does work, it isn't perfect and the President and the secretary of state


would be the first to say, but just because of that doesn't mean we


don't stay engaged. It makes it more important. If we pull back and other


parts of the international community pull back look what will fill the


void. What are you able to offer the Iranians as an inducement to


co-operate with you in attempting to address this problem? I wouldn't put


it that way, I don't think we are talking about inducements, certainly


we are engaged with everyone in the neighbourhood so to speak, to say we


all have a stake in it. The people of Iraq are under threat, the


neighbouring countries are under threat, the Secretary of State said


today we're not going to rule out any options for constructive


solutions here. So you are perfectly happy to be an ally of Iran in this


matter are you? I would not put it that way at all. We are open to


constructive ideas and it is not a position for me here to rule out any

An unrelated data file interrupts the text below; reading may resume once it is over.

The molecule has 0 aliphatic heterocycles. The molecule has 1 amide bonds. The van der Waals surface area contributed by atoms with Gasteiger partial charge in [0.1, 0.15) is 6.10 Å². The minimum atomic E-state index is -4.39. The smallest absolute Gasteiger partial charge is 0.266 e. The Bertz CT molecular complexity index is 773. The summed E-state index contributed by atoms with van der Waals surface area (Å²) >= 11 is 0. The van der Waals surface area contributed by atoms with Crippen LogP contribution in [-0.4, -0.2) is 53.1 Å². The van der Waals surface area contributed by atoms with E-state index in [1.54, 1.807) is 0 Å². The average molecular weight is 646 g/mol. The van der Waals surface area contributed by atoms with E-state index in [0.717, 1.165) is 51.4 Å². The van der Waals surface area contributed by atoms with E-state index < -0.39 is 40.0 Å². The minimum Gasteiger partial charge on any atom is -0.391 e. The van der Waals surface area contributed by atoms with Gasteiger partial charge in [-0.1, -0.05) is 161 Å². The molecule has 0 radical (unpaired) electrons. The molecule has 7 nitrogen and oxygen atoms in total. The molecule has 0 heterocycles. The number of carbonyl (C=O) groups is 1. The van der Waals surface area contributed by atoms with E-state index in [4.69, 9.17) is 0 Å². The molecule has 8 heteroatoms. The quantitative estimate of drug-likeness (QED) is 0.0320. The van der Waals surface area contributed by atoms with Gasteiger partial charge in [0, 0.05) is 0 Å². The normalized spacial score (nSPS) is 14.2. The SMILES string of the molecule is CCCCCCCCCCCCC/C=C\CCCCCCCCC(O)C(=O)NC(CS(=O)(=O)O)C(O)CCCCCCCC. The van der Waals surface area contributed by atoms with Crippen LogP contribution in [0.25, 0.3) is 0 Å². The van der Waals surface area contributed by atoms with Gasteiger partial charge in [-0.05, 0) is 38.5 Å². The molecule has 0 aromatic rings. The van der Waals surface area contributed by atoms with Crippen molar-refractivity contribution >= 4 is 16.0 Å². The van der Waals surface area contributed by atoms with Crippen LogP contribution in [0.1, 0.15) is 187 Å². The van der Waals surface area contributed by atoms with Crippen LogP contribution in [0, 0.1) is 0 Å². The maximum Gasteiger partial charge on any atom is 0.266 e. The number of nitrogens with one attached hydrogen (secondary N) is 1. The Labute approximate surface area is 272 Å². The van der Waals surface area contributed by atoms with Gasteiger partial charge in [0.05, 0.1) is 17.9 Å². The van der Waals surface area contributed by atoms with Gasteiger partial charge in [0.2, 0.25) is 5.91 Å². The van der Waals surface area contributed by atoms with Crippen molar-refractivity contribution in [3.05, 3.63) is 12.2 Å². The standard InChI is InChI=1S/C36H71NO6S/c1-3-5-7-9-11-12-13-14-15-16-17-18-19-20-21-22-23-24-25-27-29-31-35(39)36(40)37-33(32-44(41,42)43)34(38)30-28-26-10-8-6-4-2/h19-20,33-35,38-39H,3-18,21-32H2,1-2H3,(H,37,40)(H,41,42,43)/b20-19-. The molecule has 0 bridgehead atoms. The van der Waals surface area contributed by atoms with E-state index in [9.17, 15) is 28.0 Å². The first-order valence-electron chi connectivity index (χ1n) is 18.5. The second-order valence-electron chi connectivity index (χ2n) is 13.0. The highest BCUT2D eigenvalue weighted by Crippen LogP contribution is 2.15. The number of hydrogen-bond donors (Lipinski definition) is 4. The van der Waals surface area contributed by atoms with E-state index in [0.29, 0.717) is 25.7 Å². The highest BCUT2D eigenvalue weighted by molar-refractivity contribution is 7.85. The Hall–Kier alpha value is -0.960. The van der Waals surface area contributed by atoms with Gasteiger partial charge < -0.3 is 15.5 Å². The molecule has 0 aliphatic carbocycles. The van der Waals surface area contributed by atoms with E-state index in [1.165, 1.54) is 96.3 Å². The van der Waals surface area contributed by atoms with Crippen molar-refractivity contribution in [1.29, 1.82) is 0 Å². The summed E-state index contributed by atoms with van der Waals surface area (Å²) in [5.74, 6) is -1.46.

of those options. Thank you very much ambassador. We have the Middle


East programme director at the Woodrow Wilson Centre in Washington


and she joins me from there. What is the Iranian interest in all of this


please? I think the main interests of Iran is to have a neighbouring


country that is stable and that is not in a chaotic situation as Iraq


that is has been and continues to be. That is the main interest of


Iran. If the United States approached Iran with a view to some


sort of operation and highly unlikely to be a military


co-operation, what would be the likely response in Tehran, do you